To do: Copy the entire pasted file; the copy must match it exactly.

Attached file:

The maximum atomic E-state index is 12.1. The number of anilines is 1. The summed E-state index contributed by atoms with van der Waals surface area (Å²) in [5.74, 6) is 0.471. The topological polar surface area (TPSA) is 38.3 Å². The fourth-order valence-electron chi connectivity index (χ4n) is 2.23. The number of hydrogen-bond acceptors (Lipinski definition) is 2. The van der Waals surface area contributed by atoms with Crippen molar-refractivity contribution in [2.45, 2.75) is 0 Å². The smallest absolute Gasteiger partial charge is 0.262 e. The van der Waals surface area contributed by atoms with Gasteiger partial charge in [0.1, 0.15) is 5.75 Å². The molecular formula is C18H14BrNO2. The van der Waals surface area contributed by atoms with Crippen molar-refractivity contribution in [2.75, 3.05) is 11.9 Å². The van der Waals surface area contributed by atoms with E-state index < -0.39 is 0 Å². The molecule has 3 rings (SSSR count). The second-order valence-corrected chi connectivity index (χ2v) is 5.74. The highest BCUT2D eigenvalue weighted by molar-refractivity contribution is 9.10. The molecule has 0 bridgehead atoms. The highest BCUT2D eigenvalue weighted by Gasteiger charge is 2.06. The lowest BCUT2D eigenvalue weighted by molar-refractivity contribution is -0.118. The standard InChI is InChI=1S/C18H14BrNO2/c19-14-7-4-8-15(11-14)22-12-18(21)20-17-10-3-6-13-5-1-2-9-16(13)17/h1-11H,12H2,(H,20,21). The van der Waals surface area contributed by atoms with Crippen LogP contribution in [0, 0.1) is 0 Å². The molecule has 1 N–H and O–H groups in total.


The maximum atomic E-state index is 12.1. The number of anilines is 1. The summed E-state index contributed by atoms with van der Waals surface area (Å²) in [5.74, 6) is 0.471. The topological polar surface area (TPSA) is 38.3 Å². The fourth-order valence-electron chi connectivity index (χ4n) is 2.23. The number of hydrogen-bond acceptors (Lipinski definition) is 2. The van der Waals surface area contributed by atoms with Crippen molar-refractivity contribution in [2.45, 2.75) is 0 Å². The smallest absolute Gasteiger partial charge is 0.262 e. The van der Waals surface area contributed by atoms with Gasteiger partial charge in [0.1, 0.15) is 5.75 Å². The molecular formula is C18H14BrNO2. The van der Waals surface area contributed by atoms with Crippen molar-refractivity contribution in [2.75, 3.05) is 11.9 Å². The van der Waals surface area contributed by atoms with E-state index < -0.39 is 0 Å². The molecule has 3 rings (SSSR count). The second-order valence-corrected chi connectivity index (χ2v) is 5.74. The highest BCUT2D eigenvalue weighted by molar-refractivity contribution is 9.10. The molecule has 0 bridgehead atoms. The highest BCUT2D eigenvalue weighted by Gasteiger charge is 2.06. The lowest BCUT2D eigenvalue weighted by molar-refractivity contribution is -0.118. The standard InChI is InChI=1S/C18H14BrNO2/c19-14-7-4-8-15(11-14)22-12-18(21)20-17-10-3-6-13-5-1-2-9-16(13)17/h1-11H,12H2,(H,20,21). The van der Waals surface area contributed by atoms with Crippen LogP contribution in [0, 0.1) is 0 Å². The molecule has 1 N–H and O–H groups in total.